‘Health Equity and Power: Building Transnational Solidarities’ — Some Reflections
Written by: Malaika Aryee-Boi, Knowledge Management Assistant, AWDF
To commemorate the end of Women’s History Month, AWDF teamed up with Black Women Radicals for the “Health Equity and Power: Building Transnational Solidarities” webinar. This is a short reflection on two major themes and a call to action from the incredible conversation.
The first major theme that I took away from the conversation was the need for community efforts and movements to secure global health equity. Dr Ana Mocumbi, Head of the Non-communicable Diseases Division in Mozambique’s National Health Institute, reflected on the colonial origins of our healthcare systems in Africa which prioritise urban populations, curative instead of preventative methods, and diseases of the rich. These institutionalised biases disadvantage women disproportionately and women hold the power to challenge them. Dr. Mocumbi’s account of cardiovascular disease patients leading peer education and advocacy in their communities, as well as Prof. Caldwell’s stories of Brazilian women documenting racial and gender health disparities themselves were powerful examples to drive this point home — the change will come from the people.
Second, our fight for health equity needs to be a radical, black and intersectional feminist one. The institutions and systems that lead to uneven health outcomes go beyond just gender and just health. As the digital tribute highlighted, and Dr. Caldwell reiterated, African and African-descent women and gender expansive persons face several forms of violence which violate their rights to life and dignity. This inevitably impacts their health, too. We were reminded that achieving health equity is synonymous with ending patriarchy, racism, queer-phobia, ableism and all systems of oppression. The black Brazilian women activists Dr. Caldwell spotlighted articulated this holistic idea beautifully, drawing on indigenous ideas of “living well”.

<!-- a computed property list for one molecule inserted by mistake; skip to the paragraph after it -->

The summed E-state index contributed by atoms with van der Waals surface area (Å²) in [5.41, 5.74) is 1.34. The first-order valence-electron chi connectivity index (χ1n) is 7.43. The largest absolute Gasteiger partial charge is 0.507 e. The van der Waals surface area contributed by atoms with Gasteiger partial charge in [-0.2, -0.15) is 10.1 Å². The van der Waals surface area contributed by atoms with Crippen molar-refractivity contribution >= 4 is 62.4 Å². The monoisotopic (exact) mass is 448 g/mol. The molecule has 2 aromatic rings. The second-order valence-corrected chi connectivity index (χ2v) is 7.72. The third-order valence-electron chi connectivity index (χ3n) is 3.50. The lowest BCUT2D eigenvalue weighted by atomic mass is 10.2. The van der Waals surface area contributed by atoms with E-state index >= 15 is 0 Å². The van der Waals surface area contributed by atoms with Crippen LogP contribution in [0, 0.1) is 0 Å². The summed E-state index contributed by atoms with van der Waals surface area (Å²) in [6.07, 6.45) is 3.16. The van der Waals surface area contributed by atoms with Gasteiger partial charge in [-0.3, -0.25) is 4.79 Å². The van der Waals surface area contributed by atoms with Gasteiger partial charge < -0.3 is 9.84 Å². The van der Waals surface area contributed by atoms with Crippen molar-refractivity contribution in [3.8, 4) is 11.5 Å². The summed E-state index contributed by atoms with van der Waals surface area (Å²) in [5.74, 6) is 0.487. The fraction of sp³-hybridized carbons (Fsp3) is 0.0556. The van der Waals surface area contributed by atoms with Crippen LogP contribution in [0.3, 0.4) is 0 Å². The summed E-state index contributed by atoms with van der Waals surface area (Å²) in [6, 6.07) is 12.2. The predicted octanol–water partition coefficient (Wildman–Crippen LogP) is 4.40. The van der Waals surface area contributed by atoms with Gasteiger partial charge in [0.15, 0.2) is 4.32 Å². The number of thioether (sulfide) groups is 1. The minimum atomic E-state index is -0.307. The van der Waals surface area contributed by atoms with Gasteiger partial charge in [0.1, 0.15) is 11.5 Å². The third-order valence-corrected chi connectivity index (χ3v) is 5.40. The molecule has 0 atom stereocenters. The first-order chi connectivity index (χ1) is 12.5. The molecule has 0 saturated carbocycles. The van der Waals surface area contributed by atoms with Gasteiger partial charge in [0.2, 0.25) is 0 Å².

Lastly, the persistent theme that was in itself a call to action was that of solidarity. Nana Brantuo opened the event with Nawal El Saadawi’s quote, “solidarity between women can be a powerful force of change…”, and that power was evident through all the discussions that followed. Jaimee Swift, Executive Director of Black Women Radicals, and Pontso Mafethe, Programmes Director at AWDF reflected on the impact that sharing stories of common health challenges had had on them while Dr. Mocumbi affirmed the value that transnational collaborations had brought to local initiatives. Dr. Caldwell re-emphasised the need for collective action across the Americas, Africa and Europe and for joint envisioning of the world we want to see.